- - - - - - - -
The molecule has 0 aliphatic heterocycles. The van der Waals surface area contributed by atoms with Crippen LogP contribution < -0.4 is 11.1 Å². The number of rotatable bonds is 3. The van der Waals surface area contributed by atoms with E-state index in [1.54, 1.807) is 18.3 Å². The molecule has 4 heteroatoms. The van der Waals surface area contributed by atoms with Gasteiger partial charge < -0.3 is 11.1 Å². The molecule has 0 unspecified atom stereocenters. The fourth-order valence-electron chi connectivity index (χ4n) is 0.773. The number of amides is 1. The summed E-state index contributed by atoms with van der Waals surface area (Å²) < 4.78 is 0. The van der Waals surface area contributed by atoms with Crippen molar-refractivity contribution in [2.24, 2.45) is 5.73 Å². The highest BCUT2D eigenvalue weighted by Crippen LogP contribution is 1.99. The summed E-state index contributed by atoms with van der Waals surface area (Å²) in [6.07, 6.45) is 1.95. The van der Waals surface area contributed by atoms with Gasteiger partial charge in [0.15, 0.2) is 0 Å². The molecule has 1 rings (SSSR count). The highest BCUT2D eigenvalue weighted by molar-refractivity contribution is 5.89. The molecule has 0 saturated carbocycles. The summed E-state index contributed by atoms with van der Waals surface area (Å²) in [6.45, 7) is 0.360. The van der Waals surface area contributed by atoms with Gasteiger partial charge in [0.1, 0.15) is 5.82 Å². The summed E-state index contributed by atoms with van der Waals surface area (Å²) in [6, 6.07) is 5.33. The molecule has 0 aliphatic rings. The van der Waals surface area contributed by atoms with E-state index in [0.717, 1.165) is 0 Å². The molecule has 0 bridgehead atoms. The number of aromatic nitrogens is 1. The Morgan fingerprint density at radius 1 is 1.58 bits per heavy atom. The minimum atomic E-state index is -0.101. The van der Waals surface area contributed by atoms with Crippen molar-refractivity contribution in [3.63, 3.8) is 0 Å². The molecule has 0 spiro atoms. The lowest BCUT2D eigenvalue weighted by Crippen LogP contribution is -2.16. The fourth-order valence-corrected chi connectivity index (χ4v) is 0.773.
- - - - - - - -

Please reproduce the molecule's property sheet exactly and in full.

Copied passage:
The molecule has 0 aliphatic heterocycles. The van der Waals surface area contributed by atoms with Crippen LogP contribution < -0.4 is 11.1 Å². The number of rotatable bonds is 3. The van der Waals surface area contributed by atoms with E-state index in [1.54, 1.807) is 18.3 Å². The molecule has 4 heteroatoms. The van der Waals surface area contributed by atoms with Gasteiger partial charge < -0.3 is 11.1 Å². The molecule has 0 unspecified atom stereocenters. The fourth-order valence-electron chi connectivity index (χ4n) is 0.773. The number of amides is 1. The summed E-state index contributed by atoms with van der Waals surface area (Å²) < 4.78 is 0. The van der Waals surface area contributed by atoms with Crippen molar-refractivity contribution in [2.24, 2.45) is 5.73 Å². The highest BCUT2D eigenvalue weighted by Crippen LogP contribution is 1.99. The summed E-state index contributed by atoms with van der Waals surface area (Å²) in [6.07, 6.45) is 1.95. The van der Waals surface area contributed by atoms with Gasteiger partial charge in [0.15, 0.2) is 0 Å². The molecule has 1 rings (SSSR count). The highest BCUT2D eigenvalue weighted by molar-refractivity contribution is 5.89. The molecule has 0 saturated carbocycles. The summed E-state index contributed by atoms with van der Waals surface area (Å²) in [6.45, 7) is 0.360. The van der Waals surface area contributed by atoms with Gasteiger partial charge in [0.1, 0.15) is 5.82 Å². The summed E-state index contributed by atoms with van der Waals surface area (Å²) in [6, 6.07) is 5.33. The molecule has 0 aliphatic rings. The van der Waals surface area contributed by atoms with E-state index in [0.717, 1.165) is 0 Å². The molecule has 0 bridgehead atoms. The number of aromatic nitrogens is 1. The Morgan fingerprint density at radius 1 is 1.58 bits per heavy atom. The minimum atomic E-state index is -0.101. The van der Waals surface area contributed by atoms with Crippen molar-refractivity contribution in [3.63, 3.8) is 0 Å². The molecule has 0 spiro atoms. The lowest BCUT2D eigenvalue weighted by Crippen LogP contribution is -2.16. The fourth-order valence-corrected chi connectivity index (χ4v) is 0.773.